Health Briefs TV producers are pleased to present a segment focusing on steps to take to prevent heart disease. Roughly 60,000 people perish from the fatal medical problem every year – more than lives taken by diseases such as cancer. Medical professionals lecture patients that healthy lifestyle changes can prevent the development of heart disease, and save lives. The medically-themed segment can be seen on regional cable television networks throughout the country.

The Health Briefs TV show explores the emerging technologies, progressive treatments, revolutionary people, and innovative healthcare options that are all part of the global health industry. It explores topics relating to the health and medical fields and offers valuable information about the diagnosis, treatment and prevention of many common ailments. The show’s producers take pride in sharing up-to-date, valuable information about new procedures, prevention tips and outstanding businesses. It also features interviews with innovative health and medical professionals in the industry.

Health Briefs TV is hosted by Kevin Harrington. It is headquartered in South Florida and films on location throughout the United States and Canada. It is broadcast on most regional and national cable television networks. The show is a proud leader of quality, educational programming. It is produced in part by Anthony DiMellio, Melissa Leibowitz, Andrew Mazza, and Rob Marshall. Join the fans, the show’s staff on popular social sites to discuss and comment on stories of the day. Learn more about Health Briefs TV on Facebook, Google+, Pinterest and health-briefs.com.

Doctor Reminds Patients Of The Link Between Gum Disease And Diabetes

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For those in the Hudson, NY area, hope you enjoy this article shared by PRWeb. Please share your thoughts in the comments section…..

toothIn honor of Diabetes Awareness Month, Dr. Robert E. Danz reminds patients that a link exists between gum disease and diabetes. This makes November is a good time for patients to visit their Hudson, NY dentist.

Dr. Robert E. Danz celebrates Diabetes Awareness Month by educating patients. One of the factors connected with diabetic risk is gum disease. Unfortunately, gum infections rarely cause pain in the early stages, leading patients to believe that it is not a serious concern. Actually, gum problems are significant. They can lead to increased oral problems and have been linked with many health complications, such as diabetes, cancer, stroke, heart disease, and other issues. Rather than wait for problems to worsen, Dr. Danz recommends patients visit a Hudson, NY dentist for the treatment they need.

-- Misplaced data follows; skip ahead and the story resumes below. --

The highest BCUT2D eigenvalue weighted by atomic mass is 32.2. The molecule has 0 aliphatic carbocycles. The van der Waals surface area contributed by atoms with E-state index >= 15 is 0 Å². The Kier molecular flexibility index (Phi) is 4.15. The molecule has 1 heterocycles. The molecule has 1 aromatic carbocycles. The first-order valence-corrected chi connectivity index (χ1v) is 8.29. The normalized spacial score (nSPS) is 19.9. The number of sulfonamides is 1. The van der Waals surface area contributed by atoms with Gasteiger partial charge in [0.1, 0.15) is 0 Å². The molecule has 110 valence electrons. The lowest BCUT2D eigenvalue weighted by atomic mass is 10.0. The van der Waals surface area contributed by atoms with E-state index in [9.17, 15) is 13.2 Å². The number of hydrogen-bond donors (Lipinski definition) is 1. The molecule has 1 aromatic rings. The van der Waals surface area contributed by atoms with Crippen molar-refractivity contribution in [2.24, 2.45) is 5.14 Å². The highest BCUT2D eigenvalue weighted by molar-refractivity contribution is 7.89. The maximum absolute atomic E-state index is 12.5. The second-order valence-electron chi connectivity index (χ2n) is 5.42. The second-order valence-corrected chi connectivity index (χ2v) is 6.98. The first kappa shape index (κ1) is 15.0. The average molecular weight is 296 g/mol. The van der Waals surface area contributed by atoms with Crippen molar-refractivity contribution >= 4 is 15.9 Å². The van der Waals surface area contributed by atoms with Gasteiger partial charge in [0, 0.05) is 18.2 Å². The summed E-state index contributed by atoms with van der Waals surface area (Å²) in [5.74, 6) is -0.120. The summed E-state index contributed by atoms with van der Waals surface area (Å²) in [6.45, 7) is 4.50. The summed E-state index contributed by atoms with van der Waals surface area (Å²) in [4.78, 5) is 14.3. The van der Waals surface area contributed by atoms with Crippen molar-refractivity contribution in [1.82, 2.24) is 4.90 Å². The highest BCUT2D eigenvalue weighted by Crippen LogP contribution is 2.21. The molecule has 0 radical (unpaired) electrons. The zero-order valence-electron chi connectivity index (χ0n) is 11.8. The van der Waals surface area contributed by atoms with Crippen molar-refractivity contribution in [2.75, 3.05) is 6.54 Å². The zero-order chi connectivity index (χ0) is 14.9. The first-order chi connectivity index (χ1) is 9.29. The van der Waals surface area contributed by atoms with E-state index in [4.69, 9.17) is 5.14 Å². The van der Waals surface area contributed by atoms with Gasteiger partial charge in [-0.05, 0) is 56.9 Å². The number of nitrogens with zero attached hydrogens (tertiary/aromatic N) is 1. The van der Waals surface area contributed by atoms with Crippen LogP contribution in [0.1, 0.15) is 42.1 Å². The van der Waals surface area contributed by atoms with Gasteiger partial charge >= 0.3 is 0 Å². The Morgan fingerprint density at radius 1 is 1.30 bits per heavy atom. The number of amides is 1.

Gum disease begins with bacterial plaque on the teeth and under the gums. This plaque hardens into tartar, or calculus. The hardened material irritates the gums, and in response they turn a darker color and begin bleeding more easily than normal. As calculus builds, it leaves a growing gap between the gums and teeth, creating pockets for bacteria to thrive. At this point, the gum disease has progressed far enough that it will not heal without treatment. Eventually, the pockets extend along the roots of the teeth until the bacteria infect the bone in the sockets, creating bone loss. If left untreated, it can cause the teeth to loosen and potentially require extractions. Throughout the progression of disease, bacteria can travel to infect other areas of the body through the bloodstream.

It is unnecessary for patients to endure gum disease. Regular dental examinations are enough to catch the disease in its early stages. Before it becomes severe, Dr. Danz performs treatment, such as the LANAP® protocol. This laser procedure eliminates the diseased tissue and loosens calculus to aid in removal. In as little as a single visit, patients undergoing treatment with this leading Hudson, NY dentist are put firmly on the road to recovery. Treatment requires no cutting, stitches, or grafting. It is minimally invasive, and healing afterward involves almost no swelling and very little discomfort.

Those who want more information about the link between oral health and diabetes, or about the LANAP® protocol, are encouraged to visit Dr. Danz’s website. He also invites anyone who is looking for a Hudson, NY dentist to contact his office. With a personal consultation, he can respond to individual questions.